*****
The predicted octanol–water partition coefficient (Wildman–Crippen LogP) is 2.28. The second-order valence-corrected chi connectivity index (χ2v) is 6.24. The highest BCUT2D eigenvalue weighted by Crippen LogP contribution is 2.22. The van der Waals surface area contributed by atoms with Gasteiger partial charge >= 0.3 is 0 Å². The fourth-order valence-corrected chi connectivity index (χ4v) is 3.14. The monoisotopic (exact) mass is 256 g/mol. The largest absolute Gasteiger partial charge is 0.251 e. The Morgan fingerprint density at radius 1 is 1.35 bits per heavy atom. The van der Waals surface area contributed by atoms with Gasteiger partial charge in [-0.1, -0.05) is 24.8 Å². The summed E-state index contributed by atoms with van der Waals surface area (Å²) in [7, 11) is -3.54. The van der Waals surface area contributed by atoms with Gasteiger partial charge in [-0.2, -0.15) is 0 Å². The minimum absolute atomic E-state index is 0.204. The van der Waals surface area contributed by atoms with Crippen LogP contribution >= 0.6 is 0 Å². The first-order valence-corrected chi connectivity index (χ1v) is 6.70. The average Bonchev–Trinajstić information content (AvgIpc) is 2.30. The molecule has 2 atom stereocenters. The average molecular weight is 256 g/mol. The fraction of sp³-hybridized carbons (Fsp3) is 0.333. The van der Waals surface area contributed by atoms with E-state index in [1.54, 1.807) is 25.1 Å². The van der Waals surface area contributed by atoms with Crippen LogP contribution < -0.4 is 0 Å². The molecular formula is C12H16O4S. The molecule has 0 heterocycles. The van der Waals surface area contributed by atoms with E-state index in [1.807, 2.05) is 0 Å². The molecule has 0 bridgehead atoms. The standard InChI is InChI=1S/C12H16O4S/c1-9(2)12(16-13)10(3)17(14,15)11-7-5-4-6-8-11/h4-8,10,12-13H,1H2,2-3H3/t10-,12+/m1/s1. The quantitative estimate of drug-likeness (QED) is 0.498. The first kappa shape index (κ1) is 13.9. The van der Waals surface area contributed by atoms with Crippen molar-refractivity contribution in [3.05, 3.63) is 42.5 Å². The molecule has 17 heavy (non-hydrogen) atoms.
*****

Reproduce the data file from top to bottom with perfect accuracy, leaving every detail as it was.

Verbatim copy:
The predicted octanol–water partition coefficient (Wildman–Crippen LogP) is 2.28. The second-order valence-corrected chi connectivity index (χ2v) is 6.24. The highest BCUT2D eigenvalue weighted by Crippen LogP contribution is 2.22. The van der Waals surface area contributed by atoms with Gasteiger partial charge >= 0.3 is 0 Å². The fourth-order valence-corrected chi connectivity index (χ4v) is 3.14. The monoisotopic (exact) mass is 256 g/mol. The largest absolute Gasteiger partial charge is 0.251 e. The Morgan fingerprint density at radius 1 is 1.35 bits per heavy atom. The van der Waals surface area contributed by atoms with Gasteiger partial charge in [-0.1, -0.05) is 24.8 Å². The summed E-state index contributed by atoms with van der Waals surface area (Å²) in [7, 11) is -3.54. The van der Waals surface area contributed by atoms with Gasteiger partial charge in [-0.2, -0.15) is 0 Å². The minimum absolute atomic E-state index is 0.204. The van der Waals surface area contributed by atoms with Crippen LogP contribution >= 0.6 is 0 Å². The first-order valence-corrected chi connectivity index (χ1v) is 6.70. The average Bonchev–Trinajstić information content (AvgIpc) is 2.30. The molecule has 2 atom stereocenters. The average molecular weight is 256 g/mol. The fraction of sp³-hybridized carbons (Fsp3) is 0.333. The van der Waals surface area contributed by atoms with E-state index in [1.54, 1.807) is 25.1 Å². The van der Waals surface area contributed by atoms with Crippen LogP contribution < -0.4 is 0 Å². The molecular formula is C12H16O4S. The molecule has 0 heterocycles. The van der Waals surface area contributed by atoms with E-state index in [1.807, 2.05) is 0 Å². The molecule has 0 bridgehead atoms. The standard InChI is InChI=1S/C12H16O4S/c1-9(2)12(16-13)10(3)17(14,15)11-7-5-4-6-8-11/h4-8,10,12-13H,1H2,2-3H3/t10-,12+/m1/s1. The quantitative estimate of drug-likeness (QED) is 0.498. The first kappa shape index (κ1) is 13.9. The van der Waals surface area contributed by atoms with Crippen molar-refractivity contribution in [3.05, 3.63) is 42.5 Å². The molecule has 17 heavy (non-hydrogen) atoms.